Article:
While cases interpretating Federal False Claims Act (FCA) liability go up before the Supreme Court, states are making their own progress by enacting and attempting to expand their state counterparts.
Colorado’s New False Claims Act
In June 2022, Colorado signed into law the Colorado False Claims Act (CFCA), Colo. Rev. Stat. Ann. § 24-31-101 et seq. The CFCA took effect on August 10, 2022, and now joins Colorado’s Medicaid False Claims Act, § 24–31–1201 et seq., as another tool to combat fraud against the state and its political subdivisions.
While the CFCA largely follows the federal FCA, there are a few notable differences. First, the CFCA enumerates a slightly broader anti-retaliation provision, adding that an employee, contractor, or agent can bring an action if they are “intimidated, sued, defamed, blacklisted, or in any other manner retaliated against” for certain “lawful acts” that are defined within the statute. Whereas the federal FCA leaves courts to interpret which “lawful acts” give rise to retaliation actions, the CFCA specifically defines conduct that constitutes protected activity, including conducting or assisting with investigations, meeting with counsel, or filing an action under the CFCA. The CFCA also establishes a “False Claims Recovery Cash Fund” to maintain proceeds obtained from CFCA actions, a portion of which will be provided to the Colorado Attorney General to cover costs associated with carrying out the duties of the Department of Law. Like the Federal FCA, the CFCA allows a whistleblower to receive up to 30% or 25% of the recovery, depending on whether the state intervenes. And like the Federal FCA, the CFCA does not apply to actions for tax fraud.
The recent enactment of the CFCA highlights the importance of False Claims Act qui tam provisions, which allow individuals to file cases on behalf of a government. This is historically the most effective way to thwart fraud, and will be needed, especially as state and local spending increased during the COVID-19 pandemic. Taxpayers Against Fraud (TAF) will continue to monitor developments, cases and settlements under this new statute.
New York’s Attempt to Close the “Tax Loophole”
New York’s Attempt to Close the “Tax Loophole.” New York legislators have tried, for a second time, to close a loophole in the New York False Claims Act (NYFCA), NY CLS St Fin § 187 et seq. The NYFCA paved the way for state FCAs to target enforcement against tax fraud, permitting actions against corporations and individuals that knowingly file a false tax return to avoid paying over $350,000 in taxes. Since the NYFCA was amended in 2010 to include tax actions, New York has recovered over $585 million from tax fraudsters, including a $330 million recovery in the largest sales tax fraud in American history. But there is a loophole: the NYFCA does not reach corporations or individuals who knowingly refuse to file any tax return, leaving no paper trail to document the false record. In 2021, the New York legislature passed Senate Bill S4730 / Assembly Bill A2543 to close this loophole by expanding application of the NYFCA to tax actions involving “claims, records, or statements, AND OBLIGATIONS…” (original emphasis) After Governor Hochul vetoed the bill, the New York legislature again passed an updated version of the bill during the following legislative session (Senate Bill S8815 / Assembly Bill A9975). On January 30, 2023, Governor Hochul vetoed the bill for a second time. In the aftermath of this second veto, it remains to be seen whether New York legislators will revive their proposed legislation to close the tax loophole.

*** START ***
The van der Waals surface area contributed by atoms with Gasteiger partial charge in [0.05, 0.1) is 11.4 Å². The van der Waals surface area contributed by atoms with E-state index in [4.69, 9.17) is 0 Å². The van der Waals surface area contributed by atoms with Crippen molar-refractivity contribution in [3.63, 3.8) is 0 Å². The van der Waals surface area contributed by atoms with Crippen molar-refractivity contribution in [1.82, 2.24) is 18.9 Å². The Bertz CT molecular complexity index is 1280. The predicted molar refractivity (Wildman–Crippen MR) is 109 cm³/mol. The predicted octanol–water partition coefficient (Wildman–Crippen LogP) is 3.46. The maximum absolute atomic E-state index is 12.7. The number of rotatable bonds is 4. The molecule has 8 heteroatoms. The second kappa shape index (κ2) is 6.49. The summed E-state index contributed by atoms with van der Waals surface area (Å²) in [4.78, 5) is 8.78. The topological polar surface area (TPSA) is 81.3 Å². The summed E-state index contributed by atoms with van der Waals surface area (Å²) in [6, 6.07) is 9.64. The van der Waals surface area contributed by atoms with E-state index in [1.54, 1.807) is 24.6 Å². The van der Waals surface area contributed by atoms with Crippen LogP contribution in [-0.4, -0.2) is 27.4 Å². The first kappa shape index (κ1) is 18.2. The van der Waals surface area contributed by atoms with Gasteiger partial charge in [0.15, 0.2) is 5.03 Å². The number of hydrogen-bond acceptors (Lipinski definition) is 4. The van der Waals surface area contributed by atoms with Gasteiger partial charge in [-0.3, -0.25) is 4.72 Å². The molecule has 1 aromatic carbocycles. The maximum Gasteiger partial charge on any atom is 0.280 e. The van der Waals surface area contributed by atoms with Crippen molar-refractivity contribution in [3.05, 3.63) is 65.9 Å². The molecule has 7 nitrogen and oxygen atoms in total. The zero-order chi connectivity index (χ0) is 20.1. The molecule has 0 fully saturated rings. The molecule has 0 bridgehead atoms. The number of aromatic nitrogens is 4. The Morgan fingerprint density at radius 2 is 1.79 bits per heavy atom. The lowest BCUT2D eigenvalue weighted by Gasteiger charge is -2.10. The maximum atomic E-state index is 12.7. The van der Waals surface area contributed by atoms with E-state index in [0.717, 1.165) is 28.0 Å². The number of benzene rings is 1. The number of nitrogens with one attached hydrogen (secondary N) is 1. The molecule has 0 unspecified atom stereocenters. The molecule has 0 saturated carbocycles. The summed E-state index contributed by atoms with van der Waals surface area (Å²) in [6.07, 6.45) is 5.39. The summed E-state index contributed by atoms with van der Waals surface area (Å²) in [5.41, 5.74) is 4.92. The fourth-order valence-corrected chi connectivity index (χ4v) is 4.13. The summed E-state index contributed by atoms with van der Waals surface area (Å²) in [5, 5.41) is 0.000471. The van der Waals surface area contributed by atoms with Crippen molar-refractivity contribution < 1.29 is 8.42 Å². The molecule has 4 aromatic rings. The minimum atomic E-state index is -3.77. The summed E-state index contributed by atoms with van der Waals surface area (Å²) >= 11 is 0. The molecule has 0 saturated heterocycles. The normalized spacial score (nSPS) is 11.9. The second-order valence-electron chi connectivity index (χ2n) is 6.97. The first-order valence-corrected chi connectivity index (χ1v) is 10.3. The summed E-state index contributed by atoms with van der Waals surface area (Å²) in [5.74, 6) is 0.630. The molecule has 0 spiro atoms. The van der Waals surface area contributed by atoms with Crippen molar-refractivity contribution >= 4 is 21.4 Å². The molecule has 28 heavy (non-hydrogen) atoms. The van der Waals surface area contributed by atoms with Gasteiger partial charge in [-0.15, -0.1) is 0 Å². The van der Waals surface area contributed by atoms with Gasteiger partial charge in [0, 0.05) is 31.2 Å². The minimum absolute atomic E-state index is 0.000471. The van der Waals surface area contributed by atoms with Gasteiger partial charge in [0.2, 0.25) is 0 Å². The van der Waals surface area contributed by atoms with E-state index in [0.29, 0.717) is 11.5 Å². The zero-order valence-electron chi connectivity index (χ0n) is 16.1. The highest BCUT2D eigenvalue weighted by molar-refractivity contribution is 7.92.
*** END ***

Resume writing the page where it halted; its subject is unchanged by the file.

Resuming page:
Connecticut’s Attempted False Claims Act Expansion
Connecticut’s Attempted FCA Expansion. In March 2023, the Government Administration and Elections Committee of the Connecticut General Assembly heard public testimony on House Bill No. 6826 (An Act Concerning Liability for False and Fraudulent Claims), which seeks to remove language limiting application of the state’s FCA to state-administered health or human services programs. If passed, this amendment will significantly expand the reach of the Connecticut FCA, Conn. Gen. Stat. § 4-274, et seq., to combat fraud in every state agency—totaling more than one hundred—whereas the current Connecticut FCA only covers nine agencies. The bill would make the Connecticut FCA identical to the federal FCA except for a few state-specific references. Connecticut Attorney General William Tong testified in support of H.B. 6826, emphasizing anti-fraud enforcement efforts as “spending has quickly and substantially increased as a result of Connecticut’s $6 billion share of the Infrastructure Investment and Jobs Act.” Taxpayers Against Fraud, Connecticut legislators, and others have also expressed support for H.B. 6826. This bill follows similar efforts last legislative session to adopt Senate Bill 426, for which Attorney General Tong also testified in support, but which was not heard by the full Senate before the legislature adjourned in May 2022.
Michigan’s Proposed False Claims Act
In 2022, thirty-eight Michigan Representatives introduced House Bill 6032 to create a state FCA to create liability for many additional kinds of fraud committed against the state. The proposed FCA would accompany the Michigan Medicaid False Claims Act, MCLS § 400.601 et seq., which applies only to false claims presented under Michigan’s social welfare act. The proposed bill would also permit many actions for false or fraudulent claims, records, or statements made under a tax law. The bill has been awaiting a hearing in the Judiciary Committee since April 14, 2022.
Jaclyn Tayabji is a Fellow at Tycko & Zavareei LLP